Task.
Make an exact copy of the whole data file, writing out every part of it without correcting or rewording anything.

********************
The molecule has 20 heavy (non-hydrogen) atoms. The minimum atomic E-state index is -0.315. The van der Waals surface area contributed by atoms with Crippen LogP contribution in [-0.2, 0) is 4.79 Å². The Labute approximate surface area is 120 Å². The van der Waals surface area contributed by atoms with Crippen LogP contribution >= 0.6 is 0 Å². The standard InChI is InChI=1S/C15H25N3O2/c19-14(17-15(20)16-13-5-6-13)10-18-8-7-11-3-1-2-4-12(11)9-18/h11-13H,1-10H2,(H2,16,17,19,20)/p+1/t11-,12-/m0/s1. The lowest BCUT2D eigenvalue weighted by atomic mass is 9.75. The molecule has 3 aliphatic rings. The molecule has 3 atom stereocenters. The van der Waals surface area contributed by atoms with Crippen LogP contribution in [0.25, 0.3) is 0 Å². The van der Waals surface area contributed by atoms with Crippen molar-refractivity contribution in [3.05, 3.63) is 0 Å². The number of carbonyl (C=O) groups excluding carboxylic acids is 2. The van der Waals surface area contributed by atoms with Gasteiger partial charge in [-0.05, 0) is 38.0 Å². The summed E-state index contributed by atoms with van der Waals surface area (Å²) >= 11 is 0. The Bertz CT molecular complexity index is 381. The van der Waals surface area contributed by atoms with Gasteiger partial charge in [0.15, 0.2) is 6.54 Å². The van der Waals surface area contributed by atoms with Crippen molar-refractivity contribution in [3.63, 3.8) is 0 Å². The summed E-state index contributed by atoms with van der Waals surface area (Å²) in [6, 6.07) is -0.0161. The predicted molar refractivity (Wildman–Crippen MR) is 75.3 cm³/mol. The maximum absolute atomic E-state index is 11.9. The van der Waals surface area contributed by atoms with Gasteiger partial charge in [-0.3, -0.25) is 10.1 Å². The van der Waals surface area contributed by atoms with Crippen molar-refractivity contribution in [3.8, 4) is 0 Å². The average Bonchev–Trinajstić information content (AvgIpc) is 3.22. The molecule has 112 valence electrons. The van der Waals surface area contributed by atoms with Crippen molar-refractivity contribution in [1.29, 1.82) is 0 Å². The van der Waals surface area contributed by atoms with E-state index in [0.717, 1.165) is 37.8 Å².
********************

The molecule has 20 heavy (non-hydrogen) atoms. The minimum atomic E-state index is -0.315. The van der Waals surface area contributed by atoms with Crippen LogP contribution in [-0.2, 0) is 4.79 Å². The Labute approximate surface area is 120 Å². The van der Waals surface area contributed by atoms with Crippen LogP contribution >= 0.6 is 0 Å². The standard InChI is InChI=1S/C15H25N3O2/c19-14(17-15(20)16-13-5-6-13)10-18-8-7-11-3-1-2-4-12(11)9-18/h11-13H,1-10H2,(H2,16,17,19,20)/p+1/t11-,12-/m0/s1. The lowest BCUT2D eigenvalue weighted by atomic mass is 9.75. The molecule has 3 aliphatic rings. The molecule has 3 atom stereocenters. The van der Waals surface area contributed by atoms with Crippen LogP contribution in [0.25, 0.3) is 0 Å². The van der Waals surface area contributed by atoms with Crippen molar-refractivity contribution in [3.05, 3.63) is 0 Å². The number of carbonyl (C=O) groups excluding carboxylic acids is 2. The van der Waals surface area contributed by atoms with Gasteiger partial charge in [-0.05, 0) is 38.0 Å². The summed E-state index contributed by atoms with van der Waals surface area (Å²) >= 11 is 0. The Bertz CT molecular complexity index is 381. The van der Waals surface area contributed by atoms with Gasteiger partial charge in [0.15, 0.2) is 6.54 Å². The van der Waals surface area contributed by atoms with Crippen molar-refractivity contribution in [3.63, 3.8) is 0 Å². The summed E-state index contributed by atoms with van der Waals surface area (Å²) in [6, 6.07) is -0.0161. The predicted molar refractivity (Wildman–Crippen MR) is 75.3 cm³/mol. The maximum absolute atomic E-state index is 11.9. The van der Waals surface area contributed by atoms with Gasteiger partial charge in [-0.3, -0.25) is 10.1 Å². The van der Waals surface area contributed by atoms with Crippen molar-refractivity contribution in [3.8, 4) is 0 Å². The average Bonchev–Trinajstić information content (AvgIpc) is 3.22. The molecule has 112 valence electrons. The van der Waals surface area contributed by atoms with Crippen molar-refractivity contribution in [1.29, 1.82) is 0 Å². The van der Waals surface area contributed by atoms with E-state index in [0.717, 1.165) is 37.8 Å².